This section is from the book "Arts & Crafts Magazine Vol1-2", by Hutchinson & Company.
From "How to Identify Portrait Miniatures," by Dr. Geo.Williamson, Litt.D. (Courtesy of Messrs. Geo. Bell & Sons, Publishers).
"All the great miniature painters on ivory of bygone days finished their flesh by stippling, and what better precedent can our modern artists have ? Condemnation comes either from ignorance or incompetency, for much patience is required to master the technical difficulties."
Dr. Williamson's latest book is a useful epitome of his more elaborate works, but we think the title promises a little too much; more no doubt than the author intended to convey, for no one knows better than he does, that little more can be taught by any text-book on the subject than how to distinguish the general characteristics of certain miniature painters, by means of dates, colouring, and modes of signature. All such points for guidance are set forth so clearly in the book, that the attentive reader will not be likely in future to accept a miniature by Holbein painted on ivory or, necessarily, demur at one by Samuel Cooper painted on mutton-bone; he will be on the alert to note the difference between Cosway's soft treatment of the hair in masses, and Plimer's or Engleheart's more liney representation of a woman's tresses. He will know that all Cosway's best miniatures are signed on the back, in a variety of ways, and that if his initials " R. C." appear upon the face of a miniature, it may be taken almost for certain that the portrait is a forgery. He will also have noted that the deaf-and-dumb miniaturist, Richard Cross, used to put his initials "R. C." on the face of his miniatures, but that "his work does not resemble that of Cosway, and can generally be distinguished by an unusually yellowish tone in the colouring." And so with many another valuable hint drawn from Dr. Williamson's exhaustless store of expert knowledge of his subject.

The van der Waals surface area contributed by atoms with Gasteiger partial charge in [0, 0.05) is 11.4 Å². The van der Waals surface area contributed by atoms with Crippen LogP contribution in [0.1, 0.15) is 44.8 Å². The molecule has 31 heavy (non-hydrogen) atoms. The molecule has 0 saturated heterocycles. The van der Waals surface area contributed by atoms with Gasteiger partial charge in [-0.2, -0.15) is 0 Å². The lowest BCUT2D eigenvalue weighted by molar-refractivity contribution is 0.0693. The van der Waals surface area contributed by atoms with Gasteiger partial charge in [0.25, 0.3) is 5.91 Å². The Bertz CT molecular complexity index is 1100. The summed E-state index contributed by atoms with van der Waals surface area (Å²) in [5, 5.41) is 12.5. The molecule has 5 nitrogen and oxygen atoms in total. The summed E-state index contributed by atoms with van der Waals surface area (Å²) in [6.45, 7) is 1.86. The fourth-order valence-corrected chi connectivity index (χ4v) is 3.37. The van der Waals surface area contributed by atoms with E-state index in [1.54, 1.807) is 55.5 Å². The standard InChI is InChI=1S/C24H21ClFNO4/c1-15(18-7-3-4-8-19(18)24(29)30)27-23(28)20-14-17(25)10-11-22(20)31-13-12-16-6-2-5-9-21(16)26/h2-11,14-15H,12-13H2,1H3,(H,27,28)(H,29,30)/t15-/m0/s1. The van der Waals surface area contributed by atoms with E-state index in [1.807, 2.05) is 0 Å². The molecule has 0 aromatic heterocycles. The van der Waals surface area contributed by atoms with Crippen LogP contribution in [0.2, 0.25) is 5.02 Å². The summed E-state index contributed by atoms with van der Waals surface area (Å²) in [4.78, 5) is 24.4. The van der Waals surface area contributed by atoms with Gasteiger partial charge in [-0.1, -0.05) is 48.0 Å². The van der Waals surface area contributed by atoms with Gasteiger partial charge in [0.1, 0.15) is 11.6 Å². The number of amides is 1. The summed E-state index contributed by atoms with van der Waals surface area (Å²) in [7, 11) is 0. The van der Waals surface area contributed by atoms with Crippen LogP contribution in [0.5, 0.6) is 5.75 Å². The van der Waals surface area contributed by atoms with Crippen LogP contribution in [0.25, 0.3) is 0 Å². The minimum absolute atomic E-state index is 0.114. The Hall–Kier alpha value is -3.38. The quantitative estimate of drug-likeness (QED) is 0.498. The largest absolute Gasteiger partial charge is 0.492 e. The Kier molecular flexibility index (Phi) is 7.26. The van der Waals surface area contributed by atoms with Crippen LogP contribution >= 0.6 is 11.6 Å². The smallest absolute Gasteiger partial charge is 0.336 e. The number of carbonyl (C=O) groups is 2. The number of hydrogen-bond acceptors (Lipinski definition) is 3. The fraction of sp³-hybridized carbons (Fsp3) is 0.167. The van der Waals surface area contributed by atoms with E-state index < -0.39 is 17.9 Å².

To George Engleheart, the great rival of Cosway, our author devotes a very instructive chapter, and one to the latter's pupils, Andrew and Nathaniel
Richard Brinsley Sheridan